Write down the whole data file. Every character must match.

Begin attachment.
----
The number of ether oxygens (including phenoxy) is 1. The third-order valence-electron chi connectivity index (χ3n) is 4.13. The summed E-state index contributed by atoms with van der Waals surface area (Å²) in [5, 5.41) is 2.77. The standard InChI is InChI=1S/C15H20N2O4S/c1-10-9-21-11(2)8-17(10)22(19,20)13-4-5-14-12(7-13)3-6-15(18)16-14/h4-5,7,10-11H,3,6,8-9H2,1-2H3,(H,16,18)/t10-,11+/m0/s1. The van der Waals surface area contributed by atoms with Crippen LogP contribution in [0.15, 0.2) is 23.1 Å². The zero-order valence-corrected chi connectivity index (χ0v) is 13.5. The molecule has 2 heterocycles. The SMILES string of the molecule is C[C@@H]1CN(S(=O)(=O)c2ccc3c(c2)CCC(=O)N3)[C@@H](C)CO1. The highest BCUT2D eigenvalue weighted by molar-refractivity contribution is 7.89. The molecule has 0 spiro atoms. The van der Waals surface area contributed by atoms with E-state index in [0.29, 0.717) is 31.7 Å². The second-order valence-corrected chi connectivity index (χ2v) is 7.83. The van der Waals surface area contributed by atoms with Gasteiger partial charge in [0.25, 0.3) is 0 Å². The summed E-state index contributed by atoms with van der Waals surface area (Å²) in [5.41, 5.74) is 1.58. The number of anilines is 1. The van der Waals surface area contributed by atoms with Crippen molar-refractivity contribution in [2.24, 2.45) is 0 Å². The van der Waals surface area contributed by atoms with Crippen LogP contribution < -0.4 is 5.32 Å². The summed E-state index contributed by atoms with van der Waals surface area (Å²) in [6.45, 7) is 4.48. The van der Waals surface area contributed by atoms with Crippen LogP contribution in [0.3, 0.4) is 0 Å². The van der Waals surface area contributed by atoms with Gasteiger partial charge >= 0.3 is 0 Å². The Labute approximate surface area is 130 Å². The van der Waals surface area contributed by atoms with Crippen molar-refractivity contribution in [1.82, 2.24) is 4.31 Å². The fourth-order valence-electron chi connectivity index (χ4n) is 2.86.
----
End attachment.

The number of ether oxygens (including phenoxy) is 1. The third-order valence-electron chi connectivity index (χ3n) is 4.13. The summed E-state index contributed by atoms with van der Waals surface area (Å²) in [5, 5.41) is 2.77. The standard InChI is InChI=1S/C15H20N2O4S/c1-10-9-21-11(2)8-17(10)22(19,20)13-4-5-14-12(7-13)3-6-15(18)16-14/h4-5,7,10-11H,3,6,8-9H2,1-2H3,(H,16,18)/t10-,11+/m0/s1. The van der Waals surface area contributed by atoms with Crippen LogP contribution in [0.15, 0.2) is 23.1 Å². The zero-order valence-corrected chi connectivity index (χ0v) is 13.5. The molecule has 2 heterocycles. The SMILES string of the molecule is C[C@@H]1CN(S(=O)(=O)c2ccc3c(c2)CCC(=O)N3)[C@@H](C)CO1. The highest BCUT2D eigenvalue weighted by molar-refractivity contribution is 7.89. The molecule has 0 spiro atoms. The van der Waals surface area contributed by atoms with E-state index in [0.29, 0.717) is 31.7 Å². The second-order valence-corrected chi connectivity index (χ2v) is 7.83. The van der Waals surface area contributed by atoms with Gasteiger partial charge in [0.25, 0.3) is 0 Å². The summed E-state index contributed by atoms with van der Waals surface area (Å²) in [5.41, 5.74) is 1.58. The number of anilines is 1. The van der Waals surface area contributed by atoms with Crippen molar-refractivity contribution in [2.24, 2.45) is 0 Å². The van der Waals surface area contributed by atoms with Crippen LogP contribution < -0.4 is 5.32 Å². The summed E-state index contributed by atoms with van der Waals surface area (Å²) in [6.45, 7) is 4.48. The van der Waals surface area contributed by atoms with Crippen LogP contribution in [0.3, 0.4) is 0 Å². The van der Waals surface area contributed by atoms with Gasteiger partial charge >= 0.3 is 0 Å². The Labute approximate surface area is 130 Å². The van der Waals surface area contributed by atoms with Crippen molar-refractivity contribution in [1.82, 2.24) is 4.31 Å². The fourth-order valence-electron chi connectivity index (χ4n) is 2.86.